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New greens were showing as the snow ebbed on the northern ridgelines and at the edges of the fields.  March is transition season.  I spotted cranes in these fields into February but a new season is upon us.  This scene reminds me of riding the Shinkansen in Japan to Tokyo and seeing the leaves of green tea fields unfolding in front of the snow covered giant Mt. Fuji.  New Mexico and Japan both have startling combinations of white green blue tri tone color bands in their enchanting landscapes.   The Amtrak and Rail Runner trains whipped by me while I was riding Hwy 313.  Western history is intertwined with the people and market connections that followed the first transcontinental rail line in 1869.  It is mind boggling to think how the relative importance of trains has changed through time though they are still more important than we often think, hauling much of our oil from the production zones to the refineries and for distribution, as they do for many goods.  Perhaps we’ll see a passenger rail investment that brings us back to the forefront in the development and innovation with this technology.

Here's one from my January 2011 Japan trip.  In New Mexico the browns, yellows, and reds come from the earth

Here’s one from my January 2011 Japan trip. In New Mexico the browns, yellows, and reds come from the earth

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The clouds that had been around for the last few days peeled off of the Sandias to reveal a stunning scene.  The snow was melting quickly on the ground and the pavement was wet.  Water pooled and was running by gravity washing the streets clean.  The sun beams touching the snow made it liquid again and when it wasn’t tumbling down the arroyos or soaking deeper into the soils it evaporated back into the sky ocean.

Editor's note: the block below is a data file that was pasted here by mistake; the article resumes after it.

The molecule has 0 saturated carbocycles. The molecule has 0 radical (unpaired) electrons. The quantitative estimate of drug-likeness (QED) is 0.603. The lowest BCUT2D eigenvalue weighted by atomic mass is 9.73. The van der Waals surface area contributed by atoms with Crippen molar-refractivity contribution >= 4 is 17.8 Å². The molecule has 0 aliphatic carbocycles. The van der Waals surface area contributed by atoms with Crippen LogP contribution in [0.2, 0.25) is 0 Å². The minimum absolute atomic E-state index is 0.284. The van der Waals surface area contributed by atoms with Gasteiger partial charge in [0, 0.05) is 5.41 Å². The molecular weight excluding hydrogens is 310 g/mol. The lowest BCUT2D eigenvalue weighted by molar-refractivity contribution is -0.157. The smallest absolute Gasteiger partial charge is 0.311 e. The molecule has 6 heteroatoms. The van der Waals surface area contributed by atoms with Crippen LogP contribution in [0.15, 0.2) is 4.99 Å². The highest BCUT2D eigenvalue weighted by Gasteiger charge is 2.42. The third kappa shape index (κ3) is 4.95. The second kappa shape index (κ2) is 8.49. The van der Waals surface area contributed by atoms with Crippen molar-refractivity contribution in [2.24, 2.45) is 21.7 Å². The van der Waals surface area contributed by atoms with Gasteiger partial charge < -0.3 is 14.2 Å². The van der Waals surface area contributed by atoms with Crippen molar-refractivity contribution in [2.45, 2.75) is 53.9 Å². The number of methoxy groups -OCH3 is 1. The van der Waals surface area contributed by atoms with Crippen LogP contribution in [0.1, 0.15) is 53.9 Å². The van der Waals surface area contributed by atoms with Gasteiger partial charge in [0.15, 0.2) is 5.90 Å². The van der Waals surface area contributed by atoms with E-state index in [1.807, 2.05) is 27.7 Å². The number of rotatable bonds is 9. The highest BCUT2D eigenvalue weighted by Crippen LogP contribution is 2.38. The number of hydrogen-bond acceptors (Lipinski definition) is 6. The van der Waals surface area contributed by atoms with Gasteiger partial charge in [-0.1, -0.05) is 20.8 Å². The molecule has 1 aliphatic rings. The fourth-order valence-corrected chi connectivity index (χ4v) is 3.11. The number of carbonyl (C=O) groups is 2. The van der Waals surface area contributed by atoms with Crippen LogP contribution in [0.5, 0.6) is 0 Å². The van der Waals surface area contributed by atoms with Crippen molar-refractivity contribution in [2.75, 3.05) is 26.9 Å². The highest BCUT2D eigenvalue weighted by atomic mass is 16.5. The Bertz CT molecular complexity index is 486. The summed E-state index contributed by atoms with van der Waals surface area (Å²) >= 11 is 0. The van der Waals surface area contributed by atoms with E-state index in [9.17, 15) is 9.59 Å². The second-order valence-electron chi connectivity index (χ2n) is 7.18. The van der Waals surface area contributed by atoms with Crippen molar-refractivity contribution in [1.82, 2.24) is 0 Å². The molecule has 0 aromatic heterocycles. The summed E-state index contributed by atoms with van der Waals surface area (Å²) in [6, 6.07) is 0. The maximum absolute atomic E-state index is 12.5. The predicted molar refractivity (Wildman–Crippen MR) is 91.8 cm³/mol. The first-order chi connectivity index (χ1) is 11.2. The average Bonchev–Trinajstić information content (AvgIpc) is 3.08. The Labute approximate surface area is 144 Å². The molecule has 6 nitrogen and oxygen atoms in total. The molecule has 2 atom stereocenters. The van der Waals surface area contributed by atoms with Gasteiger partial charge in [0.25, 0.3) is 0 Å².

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These horses were galloping across the field before they stopped to chomp grass.  I think they feel the Spring renewal coming as they absorb strength from the land.  And their spirit seems responsive to the lifting of the weather, just like all the cyclists back out today galloping around.  I saw a couple riders sprinting for a road sign up on Tramway towards the end of my ride.  We all sense the fabric of Spring time curving round.

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Jemez Dam Ride

Jemez river just above the dam site, a few miles west of confluence with the Rio Grande

Jemez river just above the dam site, a few miles west of the confluence with the Rio Grande

There’s a beautiful ride on the far side of Rio Ranch heading north towards the Jemez Mountains.  A six mile road winds north from Hwy 550 past the Santa Ana Star, the Tanaya Resort and the soccer fields complex all the way out through the wilderness to the Jemez Dam.  You get a great overlook of the river canyon and opposite chalk and mauve colored mesa bluffs after a quiet ride across vast open country sprinkled with juniper, cholla and sandy arroyos.

the road

the road

Here’s a map of the ride on Strava.  From my neighborhood in Albuquerque I utilized some bike routes on residential streets and linked in the very important Diversion Trail, which is a great north south running spine for bicyclists that goes underneath most of the busy arterial cross streets using a technique called notching, which involves routing the trail underneath the busy streets by carving it out of the cement sides of the huge drainage structure–the North Diversion Channel–the trail runs along.  It gets bikes across town with a high level of service and smooth flow.  The Diversion Trail is a super positive asset for cycling in Albuquerque.